Friday, September 11, 2009

When September ends

You scraped it on something, or hit it accidentally. The reopened wound hurts; nerve synapses fire and deliver jabbing, wincing pain. Perhaps even blood and pus oozes, and tears flow, in a fresh remembrance of the injury. It’s gross and uncomfortable, and can illicit bitter questions, sadness, and anger anew. For many Americans, myself included.

Remembering the September 11, 2001 terrorist attacks is like dealing with a scab that has trouble healing.

I’d like to commiserate with all Americans affected by the 9/11 attacks, especially those deeply affected in a personal way. This event of Biblical proportions has changed us and history significantly, forever.

By late summer of 2001 I had been a Captain for Great Lakes for six months, flying the Beechcraft 1900. I had just returned home from dropping off my precious one year old daughter at her day care at a quaint farmplace a few miles from town. My lovely wife was working a nursing shift at the hospital. We had moved to northwestern Iowa a few months earlier, and I turned on the Today show to check the weather. I was going to pack and drive to Omaha, then fly to Denver to start a trip with Great Lakes.

Something didn’t look right with the picture of the World Trade Center in New York City; it had a huge, smoking gash in it, with towering flames licking the shiny steel beams. An eyewitness said a plane or missile had hit it, and on such a beautiful day. Immediately I knew it wasn’t done by a missile or a small plane, and got a very bad feeling. Moments later I, along with perhaps millions of other Americans, saw the other jetliner hit the second WTC on live TV.

At that moment I had a strong suspicion that I wasn’t going anywhere, and I knew that this event would change us all and change history. Over the next few hours I was reduced to screaming and pleading at the TV, my emotions pacing and ranging from anger, to anguish and sadness, to incredulousness, to helplessness, to resolve, to prayerfulness, and back again. Not one, but two large airliners had been hijacked, and flown on suicide missions into the WTC buildings. Then, like a living nightmare, the hits kept coming, first the Pentagon, then what next? United 93 impacted a field in Pennsylvania after passengers revolted (United 93’s CVR confirms the hijacker pilot intentionally did this).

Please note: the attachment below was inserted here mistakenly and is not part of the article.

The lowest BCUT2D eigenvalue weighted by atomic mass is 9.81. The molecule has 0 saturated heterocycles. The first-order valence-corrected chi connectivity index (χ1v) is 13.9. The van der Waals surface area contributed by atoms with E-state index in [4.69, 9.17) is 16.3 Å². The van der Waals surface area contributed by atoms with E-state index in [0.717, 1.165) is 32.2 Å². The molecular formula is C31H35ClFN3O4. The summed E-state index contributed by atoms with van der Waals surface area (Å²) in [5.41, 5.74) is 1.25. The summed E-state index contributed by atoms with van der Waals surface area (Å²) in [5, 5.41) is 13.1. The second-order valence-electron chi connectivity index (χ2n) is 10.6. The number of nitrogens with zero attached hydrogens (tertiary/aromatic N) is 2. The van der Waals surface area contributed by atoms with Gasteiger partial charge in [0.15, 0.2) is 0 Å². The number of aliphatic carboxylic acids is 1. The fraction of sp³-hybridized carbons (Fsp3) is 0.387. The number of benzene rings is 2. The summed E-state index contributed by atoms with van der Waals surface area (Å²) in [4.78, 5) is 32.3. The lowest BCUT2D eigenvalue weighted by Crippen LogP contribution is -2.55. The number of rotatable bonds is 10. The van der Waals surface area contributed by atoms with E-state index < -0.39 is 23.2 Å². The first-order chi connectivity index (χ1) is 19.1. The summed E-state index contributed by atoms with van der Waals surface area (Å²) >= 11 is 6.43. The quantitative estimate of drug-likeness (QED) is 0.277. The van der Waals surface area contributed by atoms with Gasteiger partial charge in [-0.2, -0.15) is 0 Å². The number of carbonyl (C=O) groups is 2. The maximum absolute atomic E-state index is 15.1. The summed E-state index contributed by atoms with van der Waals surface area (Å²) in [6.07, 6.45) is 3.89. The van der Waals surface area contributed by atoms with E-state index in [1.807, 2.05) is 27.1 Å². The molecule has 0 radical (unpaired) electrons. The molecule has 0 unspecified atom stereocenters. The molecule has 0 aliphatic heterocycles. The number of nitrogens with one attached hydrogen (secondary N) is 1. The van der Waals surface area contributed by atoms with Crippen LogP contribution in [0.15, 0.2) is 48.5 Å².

One big question of the moment I had wasn’t why, but how: “We’re ‘the greatest country in the world’, how could this happen? We have the FBI, CIA, NSA, INS, FAA, Interpol, all their technology, and everything else, and we have the mightiest Air Force on earth, how could this happen?”

My other big question of the moment wasn’t whether the WTC’s will come down, but when. I’m still confounded as to why the WTC security told occupants of the second building to return to their offices before their building was hit. Many more lives could have been saved if they hadn’t done so.

I called my relatives and friends, and Great Lakes crew scheduling. Crew scheduling told me to sit tight, my trip wasn’t cancelled yet. With the smart and soon move of the FAA to ground ALL aircraft, it became very apparent that I wasn’t going anywhere on this day. I was blessed by this; I would’ve absolutely hated getting stuck somewhere (in our great country) sitting with the airplane, and away from my family, for three days until the sky opened up again. My wife would’ve hated it too.

That night churches all across the country, as well as in own our town, held prayer vigils. I didn’t attend any but I did pray, and afterwards more questions surfaced in me, on top of the most painful ones I had. Self centered and selfish I’ll admit they were, but I felt they were ones I had to consider. What will happen to the major airlines now, and their hiring plans? Will I be able to advance to a better job soon? When will the airlines fly again, and what kind of security restrictions will be in place? Will I have a secure, financially rewarding, or safe future in airline flying?

I was flying for Great Lakes again after about five days. The frequencies were very quiet, traffic was mostly non-existent, and the mood was very somber. The attack, and the responses our country had to them, was the deserved focus we had for the next few weeks, months, and years.

The scale of the human tragedy was on a scale we couldn’t comprehend. After it was all boiled down, a resolve for vengeance and justice, and a desire for the security of our people were left. And in large measure, our country’s military and government has taken on that task and performed it fairly well, for good or bad, depending on your politics and beliefs. There certainly have been missteps, and maybe a misplaced war, but I am not going to address that here, this time. This is for the victims, and for personally dealing with the aftermath. This was such a large event of terrorism that all of us are victims, in a sense.